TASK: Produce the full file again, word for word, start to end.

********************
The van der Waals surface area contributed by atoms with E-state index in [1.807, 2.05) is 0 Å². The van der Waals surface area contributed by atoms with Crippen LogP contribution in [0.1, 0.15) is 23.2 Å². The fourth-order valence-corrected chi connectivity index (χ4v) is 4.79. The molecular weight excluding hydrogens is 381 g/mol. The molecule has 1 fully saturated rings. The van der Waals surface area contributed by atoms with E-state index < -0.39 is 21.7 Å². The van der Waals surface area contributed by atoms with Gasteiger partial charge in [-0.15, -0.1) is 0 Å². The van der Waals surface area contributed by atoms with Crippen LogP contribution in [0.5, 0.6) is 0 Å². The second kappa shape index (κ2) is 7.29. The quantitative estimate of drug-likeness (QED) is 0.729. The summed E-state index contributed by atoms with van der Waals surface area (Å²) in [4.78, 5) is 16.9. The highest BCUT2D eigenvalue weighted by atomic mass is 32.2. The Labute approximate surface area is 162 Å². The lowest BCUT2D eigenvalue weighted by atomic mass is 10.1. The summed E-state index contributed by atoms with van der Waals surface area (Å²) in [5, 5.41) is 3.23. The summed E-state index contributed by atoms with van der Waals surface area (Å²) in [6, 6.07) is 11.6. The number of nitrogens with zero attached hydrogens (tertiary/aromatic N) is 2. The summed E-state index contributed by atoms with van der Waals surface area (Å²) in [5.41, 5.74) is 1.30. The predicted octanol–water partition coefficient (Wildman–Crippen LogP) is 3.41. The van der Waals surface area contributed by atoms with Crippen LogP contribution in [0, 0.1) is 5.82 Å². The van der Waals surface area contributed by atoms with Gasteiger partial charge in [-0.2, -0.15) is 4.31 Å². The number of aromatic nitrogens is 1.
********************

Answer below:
The van der Waals surface area contributed by atoms with E-state index in [1.807, 2.05) is 0 Å². The van der Waals surface area contributed by atoms with Crippen LogP contribution in [0.1, 0.15) is 23.2 Å². The fourth-order valence-corrected chi connectivity index (χ4v) is 4.79. The molecular weight excluding hydrogens is 381 g/mol. The molecule has 1 fully saturated rings. The van der Waals surface area contributed by atoms with E-state index < -0.39 is 21.7 Å². The van der Waals surface area contributed by atoms with Gasteiger partial charge in [-0.15, -0.1) is 0 Å². The van der Waals surface area contributed by atoms with Crippen LogP contribution in [0.5, 0.6) is 0 Å². The second kappa shape index (κ2) is 7.29. The quantitative estimate of drug-likeness (QED) is 0.729. The summed E-state index contributed by atoms with van der Waals surface area (Å²) in [4.78, 5) is 16.9. The highest BCUT2D eigenvalue weighted by atomic mass is 32.2. The Labute approximate surface area is 162 Å². The lowest BCUT2D eigenvalue weighted by atomic mass is 10.1. The summed E-state index contributed by atoms with van der Waals surface area (Å²) in [5, 5.41) is 3.23. The summed E-state index contributed by atoms with van der Waals surface area (Å²) in [6, 6.07) is 11.6. The number of nitrogens with zero attached hydrogens (tertiary/aromatic N) is 2. The summed E-state index contributed by atoms with van der Waals surface area (Å²) in [5.41, 5.74) is 1.30. The predicted octanol–water partition coefficient (Wildman–Crippen LogP) is 3.41. The van der Waals surface area contributed by atoms with Crippen LogP contribution in [0, 0.1) is 5.82 Å². The van der Waals surface area contributed by atoms with Gasteiger partial charge in [-0.2, -0.15) is 4.31 Å². The number of aromatic nitrogens is 1.